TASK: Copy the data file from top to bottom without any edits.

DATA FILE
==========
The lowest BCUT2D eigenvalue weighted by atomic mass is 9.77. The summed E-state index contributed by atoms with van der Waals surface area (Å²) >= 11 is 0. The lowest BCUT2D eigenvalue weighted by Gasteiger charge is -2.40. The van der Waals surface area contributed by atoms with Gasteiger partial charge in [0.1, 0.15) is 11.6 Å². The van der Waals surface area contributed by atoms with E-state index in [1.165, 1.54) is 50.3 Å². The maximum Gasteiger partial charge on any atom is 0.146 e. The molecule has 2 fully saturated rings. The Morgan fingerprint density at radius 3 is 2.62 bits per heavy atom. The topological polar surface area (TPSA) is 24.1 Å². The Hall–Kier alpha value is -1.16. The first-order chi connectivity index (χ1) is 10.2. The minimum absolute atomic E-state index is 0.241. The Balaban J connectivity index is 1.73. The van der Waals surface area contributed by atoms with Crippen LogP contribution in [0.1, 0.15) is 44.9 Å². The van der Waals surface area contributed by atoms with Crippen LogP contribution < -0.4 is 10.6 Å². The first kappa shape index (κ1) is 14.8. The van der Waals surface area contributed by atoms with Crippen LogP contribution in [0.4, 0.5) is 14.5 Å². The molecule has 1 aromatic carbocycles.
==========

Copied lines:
The lowest BCUT2D eigenvalue weighted by atomic mass is 9.77. The summed E-state index contributed by atoms with van der Waals surface area (Å²) >= 11 is 0. The lowest BCUT2D eigenvalue weighted by Gasteiger charge is -2.40. The van der Waals surface area contributed by atoms with Gasteiger partial charge in [0.1, 0.15) is 11.6 Å². The van der Waals surface area contributed by atoms with E-state index in [1.165, 1.54) is 50.3 Å². The maximum Gasteiger partial charge on any atom is 0.146 e. The molecule has 2 fully saturated rings. The Morgan fingerprint density at radius 3 is 2.62 bits per heavy atom. The topological polar surface area (TPSA) is 24.1 Å². The Hall–Kier alpha value is -1.16. The first-order chi connectivity index (χ1) is 10.2. The minimum absolute atomic E-state index is 0.241. The Balaban J connectivity index is 1.73. The van der Waals surface area contributed by atoms with Crippen LogP contribution in [0.1, 0.15) is 44.9 Å². The van der Waals surface area contributed by atoms with Crippen LogP contribution < -0.4 is 10.6 Å². The first kappa shape index (κ1) is 14.8. The van der Waals surface area contributed by atoms with Crippen LogP contribution in [0.4, 0.5) is 14.5 Å². The molecule has 1 aromatic carbocycles.